Consider the description of the “hope that accompanies salvation” from Puritan Thomas Brooks in his 1657 book, Heaven on Earth:

“The first property of that hope that accompanies salvation is this: it elevates and raises the heart to live above, where its treasure it.  This hope is from above, and it makes the heart to live above:  it is a spark of glory, and it leads the heart to live in glory.  Divine hope carries a man to heaven, for life to quicken him, and for wisdom to direct him, and for power to uphold him, and for righteousness to justify him, and for assurance to rejoice him, and for happiness to crown him.  Divine hope takes in the pleasures of heaven beforehand; it lives in the joyful expectation of them.  It fancies to itself, as I may say, the pleasures and joys of eternity, and lives in sweet anticipation of what it possesseth by faith.  Hope’s richest treasures, and choicest friends, and chiefest delights, and sweetest contents, are in the country above; and therefore hope loves best to live there most.”

The Gospel Method

Lloyd-Jones, in his book The Christian Warfare, describes the “Gospel method:”  “The first thing in the Gospel,”  he writes, “is the knowledge of God.  That is the great message of the Bible from the beginning to end.”  The purpose of Christianity is “to bring us to a knowledge of God as God, and a knowledge of the Lord Jesus Christ.”  He then posits the obvious next question, “What  follows?”   What follows this gospel-illuminated knowledge is, he says,  “A knowledge of God's great plan and purpose for man and the world, and understanding of the whole of history, and the course of the universe, and the end of time!  That is Christianity.”

For the redeemed, the knowledge of God is no mere abstraction, but is personal, immediate, and gloriously transformative.  The God, whose word uttered millennia ago continues today to uphold the universe, indwells us and has, through His revelation in the inscripturated Word, blessed us with the “mind of Christ” (1 Cor. 2:16).  While we eagerly anticipate the second advent of the Lord, we live with abundant hope knowing the revealed plan and purpose of God.  We live in this world with the utter assurance of knowing what our sovereign God is doing.

The blessings of orienting our minds on things above go beyond dutiful obedience to an inspired apostolic command.  A heavenly mindset also leads to the manifest presence of the Lord.  To the Philippians Paul included a quick list of excellent, heavenly things for saints to think on, and notes that, by practicing the things “learned and received and heard and seen” from him, “the God of peace will be with you” (Phil. 4:8-9).  Heavenly-minded thinking also produces the assurance and peace of being a genuine believer since a “mind set on the Spirit is life and peace” (Rom. 8:5-6).  And, as Paul noted in Colossians, those who desire to live a godly life must maintain a godly mind, one focused on “things above.”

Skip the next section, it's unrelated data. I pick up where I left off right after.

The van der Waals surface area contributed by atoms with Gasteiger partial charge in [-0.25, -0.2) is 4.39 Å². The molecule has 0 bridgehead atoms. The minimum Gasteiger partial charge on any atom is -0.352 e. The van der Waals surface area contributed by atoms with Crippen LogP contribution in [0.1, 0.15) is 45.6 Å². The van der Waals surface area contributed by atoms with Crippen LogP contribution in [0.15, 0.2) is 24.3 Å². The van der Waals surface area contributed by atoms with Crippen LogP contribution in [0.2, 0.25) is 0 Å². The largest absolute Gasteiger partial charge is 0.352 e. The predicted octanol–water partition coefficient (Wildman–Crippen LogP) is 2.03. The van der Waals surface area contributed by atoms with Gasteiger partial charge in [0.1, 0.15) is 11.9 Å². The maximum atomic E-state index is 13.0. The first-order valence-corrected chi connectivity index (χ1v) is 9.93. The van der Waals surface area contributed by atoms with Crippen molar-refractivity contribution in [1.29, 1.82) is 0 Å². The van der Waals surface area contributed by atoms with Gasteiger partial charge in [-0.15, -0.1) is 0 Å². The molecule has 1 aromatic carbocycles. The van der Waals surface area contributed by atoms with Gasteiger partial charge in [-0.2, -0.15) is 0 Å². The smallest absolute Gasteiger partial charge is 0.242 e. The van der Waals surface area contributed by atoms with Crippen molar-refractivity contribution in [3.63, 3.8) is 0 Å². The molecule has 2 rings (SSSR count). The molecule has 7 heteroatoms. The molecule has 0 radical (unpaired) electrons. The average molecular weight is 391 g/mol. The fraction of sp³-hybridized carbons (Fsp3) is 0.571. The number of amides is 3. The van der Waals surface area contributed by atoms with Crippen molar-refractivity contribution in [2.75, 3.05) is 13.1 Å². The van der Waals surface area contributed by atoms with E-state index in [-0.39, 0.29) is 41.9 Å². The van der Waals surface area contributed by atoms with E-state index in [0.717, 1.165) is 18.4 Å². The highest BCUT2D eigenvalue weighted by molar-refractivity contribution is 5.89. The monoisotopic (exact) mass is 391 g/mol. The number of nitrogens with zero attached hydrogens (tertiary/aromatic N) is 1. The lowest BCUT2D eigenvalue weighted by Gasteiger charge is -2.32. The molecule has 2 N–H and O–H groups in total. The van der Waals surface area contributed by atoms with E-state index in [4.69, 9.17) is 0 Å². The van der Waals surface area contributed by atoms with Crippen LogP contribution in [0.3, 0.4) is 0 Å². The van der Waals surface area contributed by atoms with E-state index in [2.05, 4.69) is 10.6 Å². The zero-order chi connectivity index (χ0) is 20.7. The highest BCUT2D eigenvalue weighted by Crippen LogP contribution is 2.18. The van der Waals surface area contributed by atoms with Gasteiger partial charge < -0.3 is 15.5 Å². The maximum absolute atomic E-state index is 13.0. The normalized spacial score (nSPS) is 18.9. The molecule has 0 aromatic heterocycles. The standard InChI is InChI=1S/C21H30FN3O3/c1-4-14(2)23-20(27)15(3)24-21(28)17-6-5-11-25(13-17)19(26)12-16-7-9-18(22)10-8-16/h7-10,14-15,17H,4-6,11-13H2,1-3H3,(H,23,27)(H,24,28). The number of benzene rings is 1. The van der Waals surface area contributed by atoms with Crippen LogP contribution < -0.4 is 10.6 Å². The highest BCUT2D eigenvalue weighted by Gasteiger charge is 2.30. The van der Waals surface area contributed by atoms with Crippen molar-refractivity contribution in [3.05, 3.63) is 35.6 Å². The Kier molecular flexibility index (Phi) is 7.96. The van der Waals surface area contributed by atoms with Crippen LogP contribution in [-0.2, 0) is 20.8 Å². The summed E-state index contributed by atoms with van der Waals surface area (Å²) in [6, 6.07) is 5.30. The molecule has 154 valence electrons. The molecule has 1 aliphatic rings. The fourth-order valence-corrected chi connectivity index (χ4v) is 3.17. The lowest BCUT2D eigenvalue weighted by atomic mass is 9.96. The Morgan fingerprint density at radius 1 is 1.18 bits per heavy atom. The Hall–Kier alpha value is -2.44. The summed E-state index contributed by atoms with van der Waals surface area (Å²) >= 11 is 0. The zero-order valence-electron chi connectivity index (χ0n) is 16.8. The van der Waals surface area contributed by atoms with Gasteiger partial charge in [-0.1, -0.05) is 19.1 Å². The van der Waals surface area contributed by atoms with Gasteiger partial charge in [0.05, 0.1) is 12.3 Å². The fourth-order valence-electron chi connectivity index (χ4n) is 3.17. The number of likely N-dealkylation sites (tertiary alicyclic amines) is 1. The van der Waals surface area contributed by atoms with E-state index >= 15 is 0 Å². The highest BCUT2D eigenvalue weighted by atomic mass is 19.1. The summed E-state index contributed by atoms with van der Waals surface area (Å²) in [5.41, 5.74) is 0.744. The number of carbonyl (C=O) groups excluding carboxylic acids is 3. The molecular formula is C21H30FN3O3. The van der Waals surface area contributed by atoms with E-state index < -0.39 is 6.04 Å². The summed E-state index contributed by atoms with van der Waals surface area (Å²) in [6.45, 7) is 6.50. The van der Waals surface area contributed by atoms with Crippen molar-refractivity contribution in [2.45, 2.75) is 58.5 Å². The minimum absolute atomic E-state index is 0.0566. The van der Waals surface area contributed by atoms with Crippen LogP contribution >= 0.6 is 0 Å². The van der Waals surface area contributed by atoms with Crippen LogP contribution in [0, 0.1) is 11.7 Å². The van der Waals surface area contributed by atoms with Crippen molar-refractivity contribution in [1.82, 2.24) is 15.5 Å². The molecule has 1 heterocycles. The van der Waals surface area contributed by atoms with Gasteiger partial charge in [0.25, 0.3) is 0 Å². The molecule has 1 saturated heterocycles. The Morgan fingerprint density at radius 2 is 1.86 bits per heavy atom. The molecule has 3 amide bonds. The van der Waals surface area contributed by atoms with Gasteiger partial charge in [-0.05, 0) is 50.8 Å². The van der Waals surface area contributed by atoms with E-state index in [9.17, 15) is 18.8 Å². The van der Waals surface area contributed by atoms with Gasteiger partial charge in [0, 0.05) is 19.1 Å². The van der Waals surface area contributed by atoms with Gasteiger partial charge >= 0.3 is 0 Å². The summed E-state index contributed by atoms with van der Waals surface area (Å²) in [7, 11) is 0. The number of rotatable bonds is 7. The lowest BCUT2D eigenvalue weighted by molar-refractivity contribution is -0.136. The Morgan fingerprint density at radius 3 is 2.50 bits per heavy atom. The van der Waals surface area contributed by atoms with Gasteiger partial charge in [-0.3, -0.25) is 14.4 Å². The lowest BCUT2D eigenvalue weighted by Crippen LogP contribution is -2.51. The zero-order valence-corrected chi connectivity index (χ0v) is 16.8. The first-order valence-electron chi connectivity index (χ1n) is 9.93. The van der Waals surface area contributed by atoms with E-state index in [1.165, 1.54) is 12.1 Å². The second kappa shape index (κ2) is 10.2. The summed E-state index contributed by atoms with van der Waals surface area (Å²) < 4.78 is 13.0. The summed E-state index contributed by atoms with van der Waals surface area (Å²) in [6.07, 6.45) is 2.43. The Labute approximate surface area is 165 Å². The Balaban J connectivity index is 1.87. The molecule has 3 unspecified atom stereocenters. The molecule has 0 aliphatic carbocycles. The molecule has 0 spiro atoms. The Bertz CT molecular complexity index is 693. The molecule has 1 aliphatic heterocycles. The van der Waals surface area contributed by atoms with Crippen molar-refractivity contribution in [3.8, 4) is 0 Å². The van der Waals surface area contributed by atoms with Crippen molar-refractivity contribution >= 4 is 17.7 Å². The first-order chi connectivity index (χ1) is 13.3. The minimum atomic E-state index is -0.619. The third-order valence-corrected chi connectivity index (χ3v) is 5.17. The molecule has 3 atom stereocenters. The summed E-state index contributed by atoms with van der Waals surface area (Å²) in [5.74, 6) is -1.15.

While knowing the eternal promises for believers, we also know the wrath to come for the unredeemed.  We know, from Peter, that “the heavens will pass away with a roar and the elements will be destroyed with intense heat, and the earth and its works will be burned up” (2 Pet. 3:10).  In light of this divine, cosmic knowledge, we must ask of ourselves the apostle's incisive question, “what sort of people ought you to be in holy conduct and godliness?” (2 Pet. 3:11).  One effect our eternal knowledge ought to have is on our witness to the world.  John MacArthur notes, in the context of evangelism, the necessity for the believer to be heavenly-minded: “Before we can reach the world, we're going to have to leave the world.”  In other words, we bring an eternal message from an eternal perspective for we, like Paul, know “the terror of the Lord” and thus “we persuade men” (2 Cor. 5:11).

Worship Is Eternal

By thinking on the “hope of glory” that is ours, we not only know the blessed assurance of communion with the true and living God, and not only do we give greater witness to the eternal gospel by knowing the plan and purposes of God, but we also offer informed, thoughtful, God-honoring worship.  As eternal beings redeemed by the grace of God, we never rightly worship with a temporary, temporal mindset.  Our worship is not to be isolated to a moment in time but is, rather, a continuous act (Rom. 12:1-2) that stretches into eternity .  Heavenly-minded worship gives joyous thanks knowing what God has done, and produces expectant praise for what we know He will do.  Thinking on things above transforms us such that the words of hymn writer Fanny Crosby resound in our hearts with greater fervency and lodge within our minds with the solid certainty that is the hope of glory:

“Blessed assurance, Jesus is mine!

O what a foretaste of glory divine!

Heir of salvation, purchase of God,

Born of His Spirit, washed in His blood.”

As we worship this Lord's Day, may our minds be informed by the extravagant hope of glory that is ours by God's gospel grace and may we, with Paul, exult in our eternal King : “Now to the King eternal, immortal, invisible, the only God, be honor and glory forever and ever. Amen” (1 Tim. 1:17).